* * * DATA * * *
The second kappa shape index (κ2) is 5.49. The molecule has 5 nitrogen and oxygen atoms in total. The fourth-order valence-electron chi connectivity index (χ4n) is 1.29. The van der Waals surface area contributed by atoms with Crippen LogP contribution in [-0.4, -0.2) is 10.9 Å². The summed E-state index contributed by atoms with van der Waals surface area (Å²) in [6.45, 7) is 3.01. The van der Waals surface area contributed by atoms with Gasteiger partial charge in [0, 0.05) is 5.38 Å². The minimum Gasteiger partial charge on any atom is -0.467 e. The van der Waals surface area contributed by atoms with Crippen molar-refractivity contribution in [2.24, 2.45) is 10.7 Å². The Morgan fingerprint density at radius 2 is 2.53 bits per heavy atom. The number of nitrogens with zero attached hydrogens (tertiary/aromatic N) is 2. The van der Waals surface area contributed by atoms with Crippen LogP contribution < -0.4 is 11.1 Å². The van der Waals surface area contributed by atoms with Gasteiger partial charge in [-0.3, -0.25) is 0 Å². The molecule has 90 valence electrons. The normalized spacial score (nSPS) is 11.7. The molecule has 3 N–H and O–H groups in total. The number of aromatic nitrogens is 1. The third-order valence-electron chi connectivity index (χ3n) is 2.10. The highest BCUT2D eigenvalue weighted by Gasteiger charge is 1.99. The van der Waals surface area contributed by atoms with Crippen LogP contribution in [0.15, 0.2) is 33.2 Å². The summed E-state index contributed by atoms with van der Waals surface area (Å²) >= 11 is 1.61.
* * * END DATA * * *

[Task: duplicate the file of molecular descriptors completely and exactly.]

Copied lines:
The second kappa shape index (κ2) is 5.49. The molecule has 5 nitrogen and oxygen atoms in total. The fourth-order valence-electron chi connectivity index (χ4n) is 1.29. The van der Waals surface area contributed by atoms with Crippen LogP contribution in [-0.4, -0.2) is 10.9 Å². The summed E-state index contributed by atoms with van der Waals surface area (Å²) in [6.45, 7) is 3.01. The van der Waals surface area contributed by atoms with Gasteiger partial charge in [0, 0.05) is 5.38 Å². The minimum Gasteiger partial charge on any atom is -0.467 e. The van der Waals surface area contributed by atoms with Crippen molar-refractivity contribution in [2.24, 2.45) is 10.7 Å². The Morgan fingerprint density at radius 2 is 2.53 bits per heavy atom. The number of nitrogens with zero attached hydrogens (tertiary/aromatic N) is 2. The van der Waals surface area contributed by atoms with Crippen LogP contribution < -0.4 is 11.1 Å². The van der Waals surface area contributed by atoms with Gasteiger partial charge in [-0.3, -0.25) is 0 Å². The molecule has 90 valence electrons. The normalized spacial score (nSPS) is 11.7. The molecule has 3 N–H and O–H groups in total. The number of aromatic nitrogens is 1. The third-order valence-electron chi connectivity index (χ3n) is 2.10. The highest BCUT2D eigenvalue weighted by Gasteiger charge is 1.99. The van der Waals surface area contributed by atoms with Crippen LogP contribution in [0.15, 0.2) is 33.2 Å². The summed E-state index contributed by atoms with van der Waals surface area (Å²) >= 11 is 1.61.